Capt. Chip Simpson

August 16, 2010
Capt. Chip Simpson, left, holds the torch with his new friend and Special Olympics athlete, Michael Warren, in Falls City, Neb., where Simpson spoke about his involvement with the Special Olympics. NONE SUBMITTED PHOTO

Capt. Chip Simpson of Delaware State Police Troop 4 ran all over Nebraska for a cause that he has supported for more than 15 years: the Special Olympics.

Simpson was a member of one of nine teams who took part in this years’s Special Olympics Torch Run.

The teams began their journey at Iowa State University in Ames, Iowa, where the first national Special Olympics games were held in 2006. Teams traveled throughout Iowa and Nebraska in recreational vehicles to spread awareness of Special Olympics as they made their way to the event’s opening ceremonies.

“The entire town would be there to welcome us when we got there,” Simpson said. “They carried signs and had the high school marching bands and cheerleaders packed in front of the town halls.”

From July 10 to July 18, Simpson’s team of five police officers, one team leader, and a Special Olympics athlete ran into about 70 Iowa and Nebraska towns, ending at the University of Nebraska in Lincoln where opening ceremonies were held.

Although temperatures climbed up to 103 degrees on some days, the teams ran about eight miles a day. “We ran two miles at a time into the towns,” Simpson said. “One of the most exciting routes was on a new footbridge over the Missouri River. It was neat to run from Iowa to Nebraska.”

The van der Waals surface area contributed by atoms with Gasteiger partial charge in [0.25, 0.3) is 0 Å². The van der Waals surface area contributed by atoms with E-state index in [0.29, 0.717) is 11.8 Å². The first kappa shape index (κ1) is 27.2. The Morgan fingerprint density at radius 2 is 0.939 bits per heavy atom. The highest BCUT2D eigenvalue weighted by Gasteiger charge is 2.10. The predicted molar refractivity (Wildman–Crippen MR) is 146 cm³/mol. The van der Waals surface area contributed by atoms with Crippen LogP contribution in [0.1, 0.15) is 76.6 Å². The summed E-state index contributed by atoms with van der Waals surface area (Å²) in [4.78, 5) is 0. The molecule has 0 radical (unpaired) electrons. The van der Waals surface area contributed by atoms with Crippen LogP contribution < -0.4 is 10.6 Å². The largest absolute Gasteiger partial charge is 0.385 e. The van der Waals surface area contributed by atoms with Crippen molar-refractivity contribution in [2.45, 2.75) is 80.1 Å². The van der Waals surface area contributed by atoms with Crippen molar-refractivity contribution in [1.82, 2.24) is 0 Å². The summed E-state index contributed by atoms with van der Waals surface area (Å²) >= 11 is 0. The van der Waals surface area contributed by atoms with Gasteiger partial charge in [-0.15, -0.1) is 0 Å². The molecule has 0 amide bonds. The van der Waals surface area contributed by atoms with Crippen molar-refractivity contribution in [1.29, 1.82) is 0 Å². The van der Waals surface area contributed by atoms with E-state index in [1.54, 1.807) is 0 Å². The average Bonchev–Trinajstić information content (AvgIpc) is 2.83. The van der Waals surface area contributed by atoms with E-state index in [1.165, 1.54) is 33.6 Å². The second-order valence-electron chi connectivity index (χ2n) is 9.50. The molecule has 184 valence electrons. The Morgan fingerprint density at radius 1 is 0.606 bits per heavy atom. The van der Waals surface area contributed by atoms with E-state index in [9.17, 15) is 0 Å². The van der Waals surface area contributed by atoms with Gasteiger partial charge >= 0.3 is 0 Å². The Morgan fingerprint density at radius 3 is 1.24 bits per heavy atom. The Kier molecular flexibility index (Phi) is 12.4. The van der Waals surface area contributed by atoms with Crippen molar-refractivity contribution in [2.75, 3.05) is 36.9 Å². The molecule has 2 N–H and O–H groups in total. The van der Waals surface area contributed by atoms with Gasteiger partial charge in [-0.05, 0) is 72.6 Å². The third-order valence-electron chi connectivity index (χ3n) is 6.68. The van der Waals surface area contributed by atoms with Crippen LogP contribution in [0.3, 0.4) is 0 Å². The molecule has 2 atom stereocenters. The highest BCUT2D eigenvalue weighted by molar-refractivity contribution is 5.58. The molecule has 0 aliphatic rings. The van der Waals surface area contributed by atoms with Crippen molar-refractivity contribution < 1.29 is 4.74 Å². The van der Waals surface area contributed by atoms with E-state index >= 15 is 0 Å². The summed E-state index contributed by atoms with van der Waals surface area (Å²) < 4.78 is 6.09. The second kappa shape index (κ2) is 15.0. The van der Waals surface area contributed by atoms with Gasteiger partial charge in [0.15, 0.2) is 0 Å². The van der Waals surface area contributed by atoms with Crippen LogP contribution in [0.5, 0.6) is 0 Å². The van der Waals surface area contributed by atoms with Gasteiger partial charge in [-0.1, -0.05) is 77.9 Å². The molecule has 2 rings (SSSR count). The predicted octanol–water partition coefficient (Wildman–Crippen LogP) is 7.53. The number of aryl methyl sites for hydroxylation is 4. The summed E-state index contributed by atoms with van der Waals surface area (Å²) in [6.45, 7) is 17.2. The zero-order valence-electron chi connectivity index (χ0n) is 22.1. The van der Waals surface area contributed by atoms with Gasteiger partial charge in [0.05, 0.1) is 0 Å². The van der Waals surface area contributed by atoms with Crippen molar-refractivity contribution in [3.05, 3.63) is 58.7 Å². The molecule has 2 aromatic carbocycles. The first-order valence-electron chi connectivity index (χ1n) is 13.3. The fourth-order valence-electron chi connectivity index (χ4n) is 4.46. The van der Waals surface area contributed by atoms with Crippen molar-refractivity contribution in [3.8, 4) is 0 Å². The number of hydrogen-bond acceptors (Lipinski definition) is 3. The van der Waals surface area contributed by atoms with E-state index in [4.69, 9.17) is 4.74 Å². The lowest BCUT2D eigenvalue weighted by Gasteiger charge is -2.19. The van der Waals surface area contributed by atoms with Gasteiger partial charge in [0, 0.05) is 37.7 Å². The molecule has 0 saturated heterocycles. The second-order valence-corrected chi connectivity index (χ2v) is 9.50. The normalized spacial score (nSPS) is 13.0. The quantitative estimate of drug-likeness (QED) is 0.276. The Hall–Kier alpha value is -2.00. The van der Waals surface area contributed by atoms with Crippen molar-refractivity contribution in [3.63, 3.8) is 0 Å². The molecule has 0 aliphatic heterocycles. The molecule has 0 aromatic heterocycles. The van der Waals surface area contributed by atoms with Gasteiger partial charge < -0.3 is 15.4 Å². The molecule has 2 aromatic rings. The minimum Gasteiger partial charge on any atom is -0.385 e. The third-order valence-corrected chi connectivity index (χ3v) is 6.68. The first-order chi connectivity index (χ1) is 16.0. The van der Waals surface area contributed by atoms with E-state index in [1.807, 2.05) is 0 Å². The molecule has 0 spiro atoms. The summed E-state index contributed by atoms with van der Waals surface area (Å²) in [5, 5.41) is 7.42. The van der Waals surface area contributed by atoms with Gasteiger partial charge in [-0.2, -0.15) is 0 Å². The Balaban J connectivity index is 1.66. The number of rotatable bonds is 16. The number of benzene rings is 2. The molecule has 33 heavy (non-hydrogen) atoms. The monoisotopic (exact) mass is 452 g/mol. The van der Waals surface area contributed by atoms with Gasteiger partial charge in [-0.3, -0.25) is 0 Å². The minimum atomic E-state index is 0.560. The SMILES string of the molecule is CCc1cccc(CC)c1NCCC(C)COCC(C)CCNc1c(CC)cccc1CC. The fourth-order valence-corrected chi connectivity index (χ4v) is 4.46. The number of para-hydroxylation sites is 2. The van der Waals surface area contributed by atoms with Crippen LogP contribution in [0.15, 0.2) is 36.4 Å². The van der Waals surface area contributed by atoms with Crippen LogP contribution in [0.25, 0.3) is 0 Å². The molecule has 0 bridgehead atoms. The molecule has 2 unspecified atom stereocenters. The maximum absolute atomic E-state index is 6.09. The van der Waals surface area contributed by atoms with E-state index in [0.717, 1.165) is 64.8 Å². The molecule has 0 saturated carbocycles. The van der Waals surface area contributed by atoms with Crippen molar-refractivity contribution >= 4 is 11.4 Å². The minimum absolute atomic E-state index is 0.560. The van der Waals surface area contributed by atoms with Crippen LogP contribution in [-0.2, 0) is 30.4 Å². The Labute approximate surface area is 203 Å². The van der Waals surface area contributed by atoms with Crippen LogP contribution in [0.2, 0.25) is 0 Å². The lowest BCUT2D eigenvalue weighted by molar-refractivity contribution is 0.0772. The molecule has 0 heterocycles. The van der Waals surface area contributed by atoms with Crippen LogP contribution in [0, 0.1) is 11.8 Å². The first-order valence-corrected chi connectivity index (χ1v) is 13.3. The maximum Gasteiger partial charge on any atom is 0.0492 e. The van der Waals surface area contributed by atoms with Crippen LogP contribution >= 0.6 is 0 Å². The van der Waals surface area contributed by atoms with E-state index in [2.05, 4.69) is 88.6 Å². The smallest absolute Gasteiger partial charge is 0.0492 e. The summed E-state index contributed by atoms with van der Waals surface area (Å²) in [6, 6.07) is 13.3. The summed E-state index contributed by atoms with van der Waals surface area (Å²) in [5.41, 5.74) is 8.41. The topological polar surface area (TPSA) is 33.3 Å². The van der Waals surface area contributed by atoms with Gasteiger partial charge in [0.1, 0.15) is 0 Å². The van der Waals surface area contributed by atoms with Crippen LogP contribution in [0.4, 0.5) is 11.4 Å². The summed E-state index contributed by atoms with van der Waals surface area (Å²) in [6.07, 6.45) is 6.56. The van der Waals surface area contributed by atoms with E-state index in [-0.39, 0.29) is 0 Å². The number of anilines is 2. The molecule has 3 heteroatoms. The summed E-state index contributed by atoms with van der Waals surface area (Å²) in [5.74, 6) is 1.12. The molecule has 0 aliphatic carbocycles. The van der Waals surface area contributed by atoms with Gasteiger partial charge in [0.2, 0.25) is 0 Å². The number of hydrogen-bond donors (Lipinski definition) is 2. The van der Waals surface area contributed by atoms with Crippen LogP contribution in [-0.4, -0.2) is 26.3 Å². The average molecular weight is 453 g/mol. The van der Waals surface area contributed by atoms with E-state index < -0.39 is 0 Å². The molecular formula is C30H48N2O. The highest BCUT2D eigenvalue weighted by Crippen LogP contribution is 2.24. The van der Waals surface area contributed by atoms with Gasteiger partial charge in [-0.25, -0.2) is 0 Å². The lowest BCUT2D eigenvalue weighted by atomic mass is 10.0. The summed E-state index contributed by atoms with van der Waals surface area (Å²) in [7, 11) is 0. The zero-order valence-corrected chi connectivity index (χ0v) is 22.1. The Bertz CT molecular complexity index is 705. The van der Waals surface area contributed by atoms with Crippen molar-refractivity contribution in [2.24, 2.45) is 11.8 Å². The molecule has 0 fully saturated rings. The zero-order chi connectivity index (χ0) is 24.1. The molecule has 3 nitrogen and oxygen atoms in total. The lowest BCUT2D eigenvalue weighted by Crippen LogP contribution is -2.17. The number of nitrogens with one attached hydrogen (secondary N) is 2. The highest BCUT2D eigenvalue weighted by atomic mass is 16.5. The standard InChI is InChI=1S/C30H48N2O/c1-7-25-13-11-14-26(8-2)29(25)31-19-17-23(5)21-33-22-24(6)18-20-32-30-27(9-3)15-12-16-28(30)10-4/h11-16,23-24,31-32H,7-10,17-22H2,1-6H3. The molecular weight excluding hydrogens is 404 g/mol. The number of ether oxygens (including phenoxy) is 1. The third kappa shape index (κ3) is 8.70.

Simpson was chosen to represent Delaware because of his long support of the Special Olympics. “It was by far the most rewarding thing that I’ve done in 30 years of my law enforcement career,” he said. He led the 23 athletes from Delaware into the Opening Ceremonies on the last day.

The Special Olympics Torch Run is by no means the first event Simpson has been a part of to support the games. For more than a decade, he has organized a Polar Bear Plunge team of 30 to 35 members called “Chipper’s Dippers.” The team holds a fundraiser before the annual February plunge, which raises money for the Special Olympics.

Simpson is also volunteer chairman of the board of Law Enforcement for Special Olympics. His job is to find police officers in uniform to hand out medals and interact with the athletes at Special Olympics events and games.

“I felt extremely honored to represent the men and women of Delaware law enforcement at this event,” Simpson said. “It’s been a big part of my career over the past 30 years.”

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